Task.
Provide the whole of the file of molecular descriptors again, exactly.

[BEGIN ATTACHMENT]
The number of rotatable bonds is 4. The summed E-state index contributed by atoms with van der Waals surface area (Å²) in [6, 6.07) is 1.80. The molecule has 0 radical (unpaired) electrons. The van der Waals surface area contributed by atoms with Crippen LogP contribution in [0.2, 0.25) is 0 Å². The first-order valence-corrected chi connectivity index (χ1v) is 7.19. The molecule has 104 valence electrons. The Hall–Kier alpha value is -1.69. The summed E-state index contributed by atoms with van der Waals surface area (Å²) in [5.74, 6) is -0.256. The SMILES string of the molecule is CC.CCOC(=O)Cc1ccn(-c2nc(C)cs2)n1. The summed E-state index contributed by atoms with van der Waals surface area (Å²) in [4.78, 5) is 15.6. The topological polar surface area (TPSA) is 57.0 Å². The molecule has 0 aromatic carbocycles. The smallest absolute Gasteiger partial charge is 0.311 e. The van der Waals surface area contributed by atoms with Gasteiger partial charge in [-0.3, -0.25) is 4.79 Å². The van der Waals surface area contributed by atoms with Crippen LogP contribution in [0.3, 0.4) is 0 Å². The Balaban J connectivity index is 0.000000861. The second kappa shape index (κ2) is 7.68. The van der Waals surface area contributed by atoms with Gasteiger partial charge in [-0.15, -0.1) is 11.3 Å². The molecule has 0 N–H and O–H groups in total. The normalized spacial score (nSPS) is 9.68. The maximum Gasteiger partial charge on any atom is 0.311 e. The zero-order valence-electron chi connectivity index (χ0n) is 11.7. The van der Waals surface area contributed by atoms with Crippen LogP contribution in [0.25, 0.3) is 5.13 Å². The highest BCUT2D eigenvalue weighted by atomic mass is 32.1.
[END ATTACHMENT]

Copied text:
The number of rotatable bonds is 4. The summed E-state index contributed by atoms with van der Waals surface area (Å²) in [6, 6.07) is 1.80. The molecule has 0 radical (unpaired) electrons. The van der Waals surface area contributed by atoms with Crippen LogP contribution in [0.2, 0.25) is 0 Å². The first-order valence-corrected chi connectivity index (χ1v) is 7.19. The molecule has 104 valence electrons. The Hall–Kier alpha value is -1.69. The summed E-state index contributed by atoms with van der Waals surface area (Å²) in [5.74, 6) is -0.256. The SMILES string of the molecule is CC.CCOC(=O)Cc1ccn(-c2nc(C)cs2)n1. The summed E-state index contributed by atoms with van der Waals surface area (Å²) in [4.78, 5) is 15.6. The topological polar surface area (TPSA) is 57.0 Å². The molecule has 0 aromatic carbocycles. The smallest absolute Gasteiger partial charge is 0.311 e. The van der Waals surface area contributed by atoms with Gasteiger partial charge in [-0.3, -0.25) is 4.79 Å². The van der Waals surface area contributed by atoms with Crippen LogP contribution in [0.3, 0.4) is 0 Å². The Balaban J connectivity index is 0.000000861. The second kappa shape index (κ2) is 7.68. The van der Waals surface area contributed by atoms with Gasteiger partial charge in [-0.15, -0.1) is 11.3 Å². The molecule has 0 N–H and O–H groups in total. The normalized spacial score (nSPS) is 9.68. The maximum Gasteiger partial charge on any atom is 0.311 e. The zero-order valence-electron chi connectivity index (χ0n) is 11.7. The van der Waals surface area contributed by atoms with Crippen LogP contribution in [0.25, 0.3) is 5.13 Å². The highest BCUT2D eigenvalue weighted by atomic mass is 32.1.